Step 1. Setup magnum, create a Kubernetes cluster

openstack image create --min-disk 6 --disk-format raw --container-format bare --public --property os_type=linux --property os_distro='fedora-atomic' --file fedora-atomic-latest.raw fedora-atomic
openstack coe cluster template create k8s-atomic --image fedora-atomic --keypair default --external-network public --dns-nameserver 172.16.0.1 --flavor m1.small --docker-storage-driver overlay2 --volume-driver cinder --network-driver flannel --coe kubernetes
openstack coe cluster create k8s --cluster-template k8s-atomic --node-count 3 --master-count 1          

Step 2. Create a lxd image that we can use transparently with all the config in it and a 2.9.0+ magnumclient. For convenience, I change the username in it to mine, but this is not really necessary (that is the 3 sed lines)

lxc launch ubuntu:18.04 os
lxc exec os -- sed -i -e "s?/home/ubuntu?~?g" -e "s?ubuntu?$(id -nu)?" /etc/passwd
lxc exec os -- sed -i -e "s?ubuntu?$(id -nu)?" /etc/group
lxc exec os -- sed -i -e "s?ubuntu?$(id -nu)?" /etc/shadow
lxc config device add os home disk path=~ source=~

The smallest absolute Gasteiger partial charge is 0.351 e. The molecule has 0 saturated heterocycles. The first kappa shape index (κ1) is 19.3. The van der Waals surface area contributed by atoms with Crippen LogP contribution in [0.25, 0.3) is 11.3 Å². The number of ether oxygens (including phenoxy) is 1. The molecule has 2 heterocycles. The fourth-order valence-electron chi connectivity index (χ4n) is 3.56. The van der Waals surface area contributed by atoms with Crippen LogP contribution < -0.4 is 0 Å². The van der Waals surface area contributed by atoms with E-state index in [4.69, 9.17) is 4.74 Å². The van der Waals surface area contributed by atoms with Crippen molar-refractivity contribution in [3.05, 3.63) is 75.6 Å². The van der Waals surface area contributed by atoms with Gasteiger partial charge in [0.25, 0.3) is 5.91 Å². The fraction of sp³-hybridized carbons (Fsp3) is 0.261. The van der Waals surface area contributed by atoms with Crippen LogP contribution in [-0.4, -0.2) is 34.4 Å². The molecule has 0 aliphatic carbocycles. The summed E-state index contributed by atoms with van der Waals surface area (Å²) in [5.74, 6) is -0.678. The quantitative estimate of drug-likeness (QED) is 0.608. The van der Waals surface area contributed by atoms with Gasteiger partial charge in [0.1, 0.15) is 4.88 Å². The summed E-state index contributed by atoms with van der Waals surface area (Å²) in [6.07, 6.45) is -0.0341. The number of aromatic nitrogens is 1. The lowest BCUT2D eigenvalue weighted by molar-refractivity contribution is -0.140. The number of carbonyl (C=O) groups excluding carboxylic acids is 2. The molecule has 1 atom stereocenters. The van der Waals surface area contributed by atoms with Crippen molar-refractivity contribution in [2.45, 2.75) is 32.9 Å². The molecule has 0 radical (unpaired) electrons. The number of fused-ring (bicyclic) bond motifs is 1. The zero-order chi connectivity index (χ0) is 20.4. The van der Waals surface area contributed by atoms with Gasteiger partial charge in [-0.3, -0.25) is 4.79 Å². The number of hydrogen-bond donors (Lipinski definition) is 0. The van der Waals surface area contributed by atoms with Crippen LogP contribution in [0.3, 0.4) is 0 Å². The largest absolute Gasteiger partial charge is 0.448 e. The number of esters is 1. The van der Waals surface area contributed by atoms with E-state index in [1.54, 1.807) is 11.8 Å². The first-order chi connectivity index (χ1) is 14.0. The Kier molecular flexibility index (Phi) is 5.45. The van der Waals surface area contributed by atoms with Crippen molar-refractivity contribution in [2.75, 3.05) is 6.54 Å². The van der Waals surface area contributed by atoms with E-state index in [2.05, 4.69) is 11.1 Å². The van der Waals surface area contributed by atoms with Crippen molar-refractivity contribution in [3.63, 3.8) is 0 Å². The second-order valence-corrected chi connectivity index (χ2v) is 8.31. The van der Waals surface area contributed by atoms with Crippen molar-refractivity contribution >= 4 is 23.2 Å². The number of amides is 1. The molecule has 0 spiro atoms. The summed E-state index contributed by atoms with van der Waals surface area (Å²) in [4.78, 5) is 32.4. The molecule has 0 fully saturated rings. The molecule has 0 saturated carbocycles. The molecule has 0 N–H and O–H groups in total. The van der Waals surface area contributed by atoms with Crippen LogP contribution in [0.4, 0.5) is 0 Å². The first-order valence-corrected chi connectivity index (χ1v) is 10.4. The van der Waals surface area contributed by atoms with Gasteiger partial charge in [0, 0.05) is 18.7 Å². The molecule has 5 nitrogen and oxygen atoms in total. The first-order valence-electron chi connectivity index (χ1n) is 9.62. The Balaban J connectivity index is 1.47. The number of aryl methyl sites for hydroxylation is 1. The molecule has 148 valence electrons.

lxc config set os raw.idmap "both $(id -u) $(id -u)"
lxc restart os

Now we have an image called 'os' which maps our home dir, runs as our user-id otherwise unprivileged. If we were to run:

lxc exec os -- sudo -H --login --user $(id -nu) bash

We would find ourselves in a bare Ubuntu 18.04 image, with our home dir mounted.

Step 3. One-time setup in container. Install the openstack clients (pip), install kubectl (curl > bin), create an env file.

(side note: is anyone else disturbed by this trend of curl | bash? Its the official instructions for lots of things, curl | kubectl -f - , curl > /usr/bin; curl | bash... Installing pip, calico, kubectl, ... you name it. Comments?)

lxc exec os bash
apt update
apt -y install python3-pip curl
for i in openstack magnum nova heat glance cinder neutron
do
 pip3 install python-${i}client
done

cd /root
curl -o /usr/local/bin/kubectl -LO https://storage.googleapis.com/kubernetes-release/release/$(curl -s https://storage.googleapis.com/kubernetes-release/release/stable.txt)/bin/linux/amd64/kubectl
chmod a+rx /usr/local/bin/kubectl 
curl -o /tmp/helm.tar.gz https://storage.googleapis.com/kubernetes-helm/helm-v2.9.0-linux-amd64.tar.gz
tar zxf /tmp/helm.tar.gz
mv linux-amd64/helm /usr/local/bin
chmod a=rx /usr/local/bin/helm

mkdir -p /k8s
cd /k8s

cat << EOF > env
export OS_USER_DOMAIN_NAME=Default
export OS_PROJECT_NAME=admin
export OS_TENANT_NAME=admin
export OS_USERNAME=admin
export OS_PASSWORD=XXXX
export OS_AUTH_URL=http://XXXX:35357/v3
export OS_INTERFACE=internal
export OS_IDENTITY_API_VERSION=3
export OS_REGION_NAME=RegionOne
export OS_AUTH_PLUGIN=password
export KUBECONFIG=/k8s/config
EOF
. ./env
openstack coe cluster config k8s 

chown -R 1000:1000 /k8s

OK, that was a mouthful, be we are done, honest. Now we can run this anytime we want, and have a bash-shell w/ the env vars loaded, ready to run any openstack command or kubernetes command, with our home dir mounted: